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Union Representation - Labor Law
The attorneys at Kantrovitz & Kantrovitz LLC in Boston, Massachusetts offer legal counsel to a wide range of labor unions made up of employees in both public and private sectors. The labor lawyers represent unions in negotiation of contracts, representation cases, proceedings tackling unjust labor practice, discharge and discipline cases, rights and interest arbitrations, and fact-finding and impasse proceedings. In a nutshell, the lawyers deal with both the federal and state labor laws. The Massachusetts Labor Board Laws have certain provisions that are aimed at improving the fairness, effectiveness, and efficiency of labor relations.
1. Collective bargaining
The Massachusetts Labor Board law permits employees who have formed recognized labor organizations or unions to collectively negotiate or bargain with their respective employers through their representatives. If collective bargaining fails to work, the law does not prohibit employees from striking.
2. Discrimination issues
One of the provisions in the Massachusetts General Law instructs employers who intend to hire or contract six or more workers not to show any discrimination based on gender, religion, race, military status, old age, criminal record, disability, pregnancy, genetics, or sexual orientation. In addition to federal guidelines, labor laws in Massachusetts prohibit seniority systems or involuntary dismissal or retirement of workers over the age of 40.
3. Hour regulations
If an employee works for more than 40 hours a week, he or she should be paid overtime. In 1994, amendments were made to the state laws permitting employees to refuse work on Sundays without any subsequent punishment from the employers. Also, employees are not allowed to work seven days consecutively without a break. If a workers is on duty for three hours or less, the employer is required to compensate the worker for at least three hours of work.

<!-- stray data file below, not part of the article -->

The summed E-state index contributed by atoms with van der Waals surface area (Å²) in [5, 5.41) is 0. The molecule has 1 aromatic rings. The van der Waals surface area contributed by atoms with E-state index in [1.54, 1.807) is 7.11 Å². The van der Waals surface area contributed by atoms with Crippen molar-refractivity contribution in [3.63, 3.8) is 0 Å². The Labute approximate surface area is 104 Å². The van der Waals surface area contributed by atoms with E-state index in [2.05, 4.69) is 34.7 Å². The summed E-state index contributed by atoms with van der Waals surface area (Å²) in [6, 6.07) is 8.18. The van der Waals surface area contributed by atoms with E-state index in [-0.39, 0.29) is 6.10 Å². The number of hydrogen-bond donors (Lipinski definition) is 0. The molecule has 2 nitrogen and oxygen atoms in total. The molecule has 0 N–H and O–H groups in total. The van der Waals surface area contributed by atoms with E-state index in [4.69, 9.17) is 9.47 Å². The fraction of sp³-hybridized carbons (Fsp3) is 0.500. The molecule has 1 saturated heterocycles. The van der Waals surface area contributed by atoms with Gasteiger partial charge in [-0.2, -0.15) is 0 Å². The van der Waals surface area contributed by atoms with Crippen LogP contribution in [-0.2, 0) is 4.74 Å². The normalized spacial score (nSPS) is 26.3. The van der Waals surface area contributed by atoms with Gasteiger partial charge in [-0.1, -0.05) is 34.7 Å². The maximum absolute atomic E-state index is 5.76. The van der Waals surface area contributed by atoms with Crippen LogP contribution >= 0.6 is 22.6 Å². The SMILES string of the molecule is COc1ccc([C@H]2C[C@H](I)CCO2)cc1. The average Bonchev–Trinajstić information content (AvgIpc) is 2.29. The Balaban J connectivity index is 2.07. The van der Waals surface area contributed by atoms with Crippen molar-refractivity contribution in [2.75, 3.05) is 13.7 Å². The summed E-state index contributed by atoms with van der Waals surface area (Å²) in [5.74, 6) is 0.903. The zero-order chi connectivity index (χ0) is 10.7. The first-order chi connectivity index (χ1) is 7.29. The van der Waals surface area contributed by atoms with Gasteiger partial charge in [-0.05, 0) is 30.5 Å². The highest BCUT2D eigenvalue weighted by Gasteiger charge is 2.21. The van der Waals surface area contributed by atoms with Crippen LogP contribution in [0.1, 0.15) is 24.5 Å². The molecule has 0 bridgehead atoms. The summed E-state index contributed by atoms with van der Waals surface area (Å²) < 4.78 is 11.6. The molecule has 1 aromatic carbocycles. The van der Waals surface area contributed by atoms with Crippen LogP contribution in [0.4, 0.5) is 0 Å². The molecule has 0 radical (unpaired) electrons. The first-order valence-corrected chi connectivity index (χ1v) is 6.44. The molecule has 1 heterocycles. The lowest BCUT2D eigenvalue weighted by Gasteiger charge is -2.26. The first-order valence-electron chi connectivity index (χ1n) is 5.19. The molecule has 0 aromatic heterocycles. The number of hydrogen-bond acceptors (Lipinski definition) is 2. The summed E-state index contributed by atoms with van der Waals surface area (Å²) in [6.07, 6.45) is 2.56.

MGL also allows employees with more than six-hour work shifts to have a 30-minute break for lunch. However, employers are not mandated to pay their workers for their lunch breaks.
5. Workers' compensation
Massachusetts General Law requires every employer to provide workers' compensation benefits to every one of his or her employees. This insurance coverage compensates the employee in the event of a work-related injury. Different benefits are offered to employees depending on the type of injury incurred. Some types of workers' compensation benefits include permanent disability benefits, partial disability benefits, and survivor benefits. Employers are not to discriminate against workers who have received previous injury compensation benefits from other employers.
6. Privacy rights
Another provision under the Massachusetts General Law allocates privacy protection to all employees. Being part of the labor laws in Massachusetts, employers are only permitted to obtain legitimate information from their employees that is related to the business. Employers are required to post policies that outline the methods they use in handling privacy issues. A worker can sue an employer if his or her privacy rights have been violated.
7. Family and maternity leave
The Massachusetts Maternity Leave Act permits women who have been employed for three months or more to take an eight-week maternity leave without fear of losing their jobs. For businesses that have 50 employees or more, the Small Necessities Leave Act allows the employees to take a 24-hour leave to take care of family problems.